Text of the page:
Cotter's receiving manager occasionally attended disciplinary grievances between Mack and Local 773. However, his only purpose in attending such meetings was to outline the particular facts of each case. (Halsey affidavit at para. 8; Banus deposition at p. 37, line 19-20).
As for the scheduling of work assignments, route assignments were based on seniority. (Halsey affidavit at para. 13). The most senior Mack driver would pick up his route, and; thereafter, runs were selected by drivers in seniority order. (Halsey affidavit at para. 13). The drivers on this seniority list carried seniority only for purposes of employment at Cotter. The drivers at Cotter could not transfer to any other Mack seniority list. (Banus deposition at p. 84-85). The Cotter traffic supervisor decided how many runs were needed each day. (Halsey deposition at 8). Cotter also retained the right to adjust or modify routes. (Halsey deposition at 23). If a driver were sick, he would notify Cotter, not Mack.
Mack had no full-time employees located in the Allentown area. (Forster deposition at p. 23).
Drivers would call the Cotter traffic supervisor to find out if work was available. (Halsey deposition at p. 8). Drivers also turned in their drivers' reports and delivery receipts to Cotter's traffic department at the end of each day. (Forster deposition at p. 8). The drivers drove trucks with the True Value logo supplied by Cotter and wore True Value uniforms. (Halsey deposition at p. 43-44). Cotter also instructed drivers on particular aspects of their driving responsibilities such as how to ship wet batteries, how to jockey a truck and how to lock gates and cable covers properly. (See Exhibits 11, 10, and 13 to Forster deposition). Cotter also held two safety meetings per year with Mack drivers. (Halsey deposition at p. 31).
On November 1, 1985, Cotter notified Mack and the union that it was cancelling its contract with Mack effective January 31, 1986. (Lynn affidavit at para. 16). In January of 1986, Cotter hired Myers' Men, Inc. ("Myers") to perform its trucking needs. (Lynn affidavit at para. 18). Myers offered each of Mack's former Allentown drivers the opportunity to become a Myers' employee under the terms of its collective bargaining agreement with Local 773. No driver accepted the offer. (Lynn affidavit at para. 19).
On February 3, 1986, Local 773 filed an unfair labor practice charge with the Philadelphia office of the National Labor Relations Board (NLRB) alleging that Cotter, as a joint employer with Mack, violated section 8(a)(5) of the National Labor Relations Act by laying off Mack's unit drivers and repudiating the collective bargaining agreement between Mack and Local 773. (Exhibit J to Lynn affidavit).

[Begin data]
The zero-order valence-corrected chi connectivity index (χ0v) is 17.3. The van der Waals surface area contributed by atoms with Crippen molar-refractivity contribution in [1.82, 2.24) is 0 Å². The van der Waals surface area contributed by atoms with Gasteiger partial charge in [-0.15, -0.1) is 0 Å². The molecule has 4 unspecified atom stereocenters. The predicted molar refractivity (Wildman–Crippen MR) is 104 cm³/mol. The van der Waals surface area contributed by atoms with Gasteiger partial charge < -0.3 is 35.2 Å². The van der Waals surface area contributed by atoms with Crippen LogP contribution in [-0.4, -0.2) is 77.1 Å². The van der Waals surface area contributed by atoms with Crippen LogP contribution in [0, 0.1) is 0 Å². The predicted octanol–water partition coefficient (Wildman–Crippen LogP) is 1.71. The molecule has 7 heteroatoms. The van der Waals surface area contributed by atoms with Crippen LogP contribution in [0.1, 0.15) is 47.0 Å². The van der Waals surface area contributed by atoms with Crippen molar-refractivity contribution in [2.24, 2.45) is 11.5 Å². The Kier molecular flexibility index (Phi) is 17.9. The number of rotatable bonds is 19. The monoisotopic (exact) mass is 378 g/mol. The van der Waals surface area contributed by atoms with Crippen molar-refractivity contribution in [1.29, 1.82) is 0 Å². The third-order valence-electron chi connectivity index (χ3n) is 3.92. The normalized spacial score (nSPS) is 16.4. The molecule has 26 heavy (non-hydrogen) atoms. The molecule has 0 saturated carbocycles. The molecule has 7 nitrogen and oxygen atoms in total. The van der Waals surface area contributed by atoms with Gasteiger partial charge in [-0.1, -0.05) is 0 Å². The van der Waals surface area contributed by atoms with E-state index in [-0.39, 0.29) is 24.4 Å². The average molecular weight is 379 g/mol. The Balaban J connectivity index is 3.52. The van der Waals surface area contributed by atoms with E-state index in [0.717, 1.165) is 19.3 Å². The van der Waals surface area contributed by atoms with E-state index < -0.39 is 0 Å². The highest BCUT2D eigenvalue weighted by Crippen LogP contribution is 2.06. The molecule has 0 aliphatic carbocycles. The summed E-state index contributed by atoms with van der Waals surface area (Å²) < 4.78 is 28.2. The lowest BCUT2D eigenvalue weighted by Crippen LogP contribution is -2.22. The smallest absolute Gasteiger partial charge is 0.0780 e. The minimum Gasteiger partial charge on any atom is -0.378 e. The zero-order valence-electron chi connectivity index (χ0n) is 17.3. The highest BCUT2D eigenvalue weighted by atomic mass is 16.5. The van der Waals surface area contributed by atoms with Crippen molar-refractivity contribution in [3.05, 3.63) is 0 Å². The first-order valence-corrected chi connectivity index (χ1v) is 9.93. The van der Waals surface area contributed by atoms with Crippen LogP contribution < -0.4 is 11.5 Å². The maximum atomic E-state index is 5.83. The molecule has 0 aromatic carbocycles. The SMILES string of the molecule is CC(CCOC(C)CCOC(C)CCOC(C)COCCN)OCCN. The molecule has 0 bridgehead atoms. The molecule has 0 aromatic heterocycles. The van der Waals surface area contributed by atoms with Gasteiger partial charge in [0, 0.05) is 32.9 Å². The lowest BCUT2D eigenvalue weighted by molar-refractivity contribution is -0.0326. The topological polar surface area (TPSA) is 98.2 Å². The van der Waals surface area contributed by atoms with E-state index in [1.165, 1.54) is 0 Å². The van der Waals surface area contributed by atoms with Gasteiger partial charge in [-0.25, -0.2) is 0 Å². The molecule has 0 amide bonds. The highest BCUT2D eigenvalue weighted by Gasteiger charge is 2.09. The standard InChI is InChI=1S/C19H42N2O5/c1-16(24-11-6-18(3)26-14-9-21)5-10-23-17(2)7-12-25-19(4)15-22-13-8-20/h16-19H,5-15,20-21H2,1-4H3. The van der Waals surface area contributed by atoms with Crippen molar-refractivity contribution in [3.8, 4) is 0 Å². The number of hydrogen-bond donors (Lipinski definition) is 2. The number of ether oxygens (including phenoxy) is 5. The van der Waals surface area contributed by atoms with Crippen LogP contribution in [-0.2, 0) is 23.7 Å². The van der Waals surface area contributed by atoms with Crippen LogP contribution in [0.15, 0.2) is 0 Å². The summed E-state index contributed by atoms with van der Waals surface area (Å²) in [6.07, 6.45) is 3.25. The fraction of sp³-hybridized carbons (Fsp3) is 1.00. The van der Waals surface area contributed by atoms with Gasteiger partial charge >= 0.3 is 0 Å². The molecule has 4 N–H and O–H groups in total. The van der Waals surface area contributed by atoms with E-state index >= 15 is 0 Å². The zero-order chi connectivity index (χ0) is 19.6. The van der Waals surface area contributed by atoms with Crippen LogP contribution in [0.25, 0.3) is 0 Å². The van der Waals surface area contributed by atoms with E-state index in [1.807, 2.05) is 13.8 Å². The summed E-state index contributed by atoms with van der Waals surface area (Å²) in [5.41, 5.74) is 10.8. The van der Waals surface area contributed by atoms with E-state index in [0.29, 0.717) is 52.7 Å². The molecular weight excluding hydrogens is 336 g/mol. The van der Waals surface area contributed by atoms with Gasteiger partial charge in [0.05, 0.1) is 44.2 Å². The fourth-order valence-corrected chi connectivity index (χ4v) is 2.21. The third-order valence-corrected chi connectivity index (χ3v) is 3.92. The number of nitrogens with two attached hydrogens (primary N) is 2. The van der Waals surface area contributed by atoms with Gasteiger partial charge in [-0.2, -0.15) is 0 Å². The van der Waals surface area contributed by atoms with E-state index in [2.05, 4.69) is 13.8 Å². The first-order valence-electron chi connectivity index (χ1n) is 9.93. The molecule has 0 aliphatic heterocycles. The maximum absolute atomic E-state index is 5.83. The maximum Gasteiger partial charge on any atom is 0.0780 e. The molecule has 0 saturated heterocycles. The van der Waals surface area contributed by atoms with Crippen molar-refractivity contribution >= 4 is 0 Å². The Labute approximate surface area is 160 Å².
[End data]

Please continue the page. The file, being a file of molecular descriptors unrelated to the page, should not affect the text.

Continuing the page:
On March 31, 1986, the Acting Regional Director of the NLRB's Philadelphia office refused to issue a complaint against Cotter. (Exhibit K to Local 773's brief in opposition to defendant's motion for summary judgment). The Acting Regional Director found that Cotter and Mack were not joint employers stating
[Cotter] and Mack have no common ownership or control. The drivers were hired and paid by Mack, and Mack was responsible for the discipline of the drivers. Collective bargaining was conducted exclusively by Mack, which controlled labor relations policies for the drivers. The scheduling of routes was determined by seniority. In these circumstances, it was concluded that Cotter and Mack are not joint employers.
(Exhibit K to Lynn affidavit).
Local 773 appealed the Acting Director's refusal to issue a complaint against Cotter to the Labor Board's General Counsel. On April 30, 1987, the General Counsel upheld the Acting Director's refusal to issue a complaint against Cotter. (Exhibit M to Lynn affidavit). According to the Appeals Director, insufficient evidence existed to establish that Cotter was a joint employer with Mack. Id.
On January 30, 1986, Local 773 filed a grievance against Cotter alleging that the layoff of Mack employees and the usage of non-bargaining unit employees to perform bargaining unit work violated the union's collective bargaining agreement with Mack. (Exhibit F to Lynn affidavit). By letter dated February 12, 1986, Cotter rejected this grievance stating that it was not a signatory to the Mack-Local 773 collective bargaining agreement. (Exhibit G to Lynn affidavit).